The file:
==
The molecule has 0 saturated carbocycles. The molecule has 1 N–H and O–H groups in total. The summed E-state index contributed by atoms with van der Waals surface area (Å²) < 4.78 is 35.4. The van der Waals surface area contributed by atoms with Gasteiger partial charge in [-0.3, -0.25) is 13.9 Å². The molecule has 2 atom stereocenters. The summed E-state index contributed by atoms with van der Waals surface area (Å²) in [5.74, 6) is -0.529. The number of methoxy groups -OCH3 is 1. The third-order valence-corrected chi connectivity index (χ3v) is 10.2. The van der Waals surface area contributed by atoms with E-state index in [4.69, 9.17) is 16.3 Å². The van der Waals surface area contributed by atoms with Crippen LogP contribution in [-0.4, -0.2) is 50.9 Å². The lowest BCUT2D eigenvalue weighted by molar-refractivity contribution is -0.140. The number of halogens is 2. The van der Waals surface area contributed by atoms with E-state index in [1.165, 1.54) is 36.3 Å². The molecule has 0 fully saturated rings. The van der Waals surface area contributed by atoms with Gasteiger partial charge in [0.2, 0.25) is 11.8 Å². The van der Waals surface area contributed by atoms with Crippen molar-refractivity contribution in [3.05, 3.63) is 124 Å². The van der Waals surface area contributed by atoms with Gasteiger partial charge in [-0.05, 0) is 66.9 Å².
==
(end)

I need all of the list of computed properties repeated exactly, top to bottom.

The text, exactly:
The molecule has 0 saturated carbocycles. The molecule has 1 N–H and O–H groups in total. The summed E-state index contributed by atoms with van der Waals surface area (Å²) < 4.78 is 35.4. The van der Waals surface area contributed by atoms with Gasteiger partial charge in [-0.3, -0.25) is 13.9 Å². The molecule has 2 atom stereocenters. The summed E-state index contributed by atoms with van der Waals surface area (Å²) in [5.74, 6) is -0.529. The number of methoxy groups -OCH3 is 1. The third-order valence-corrected chi connectivity index (χ3v) is 10.2. The van der Waals surface area contributed by atoms with E-state index in [4.69, 9.17) is 16.3 Å². The van der Waals surface area contributed by atoms with Crippen LogP contribution in [-0.4, -0.2) is 50.9 Å². The lowest BCUT2D eigenvalue weighted by molar-refractivity contribution is -0.140. The number of halogens is 2. The van der Waals surface area contributed by atoms with E-state index in [1.165, 1.54) is 36.3 Å². The molecule has 0 fully saturated rings. The van der Waals surface area contributed by atoms with Gasteiger partial charge in [0.2, 0.25) is 11.8 Å². The van der Waals surface area contributed by atoms with Crippen molar-refractivity contribution in [3.05, 3.63) is 124 Å². The van der Waals surface area contributed by atoms with Gasteiger partial charge in [-0.05, 0) is 66.9 Å².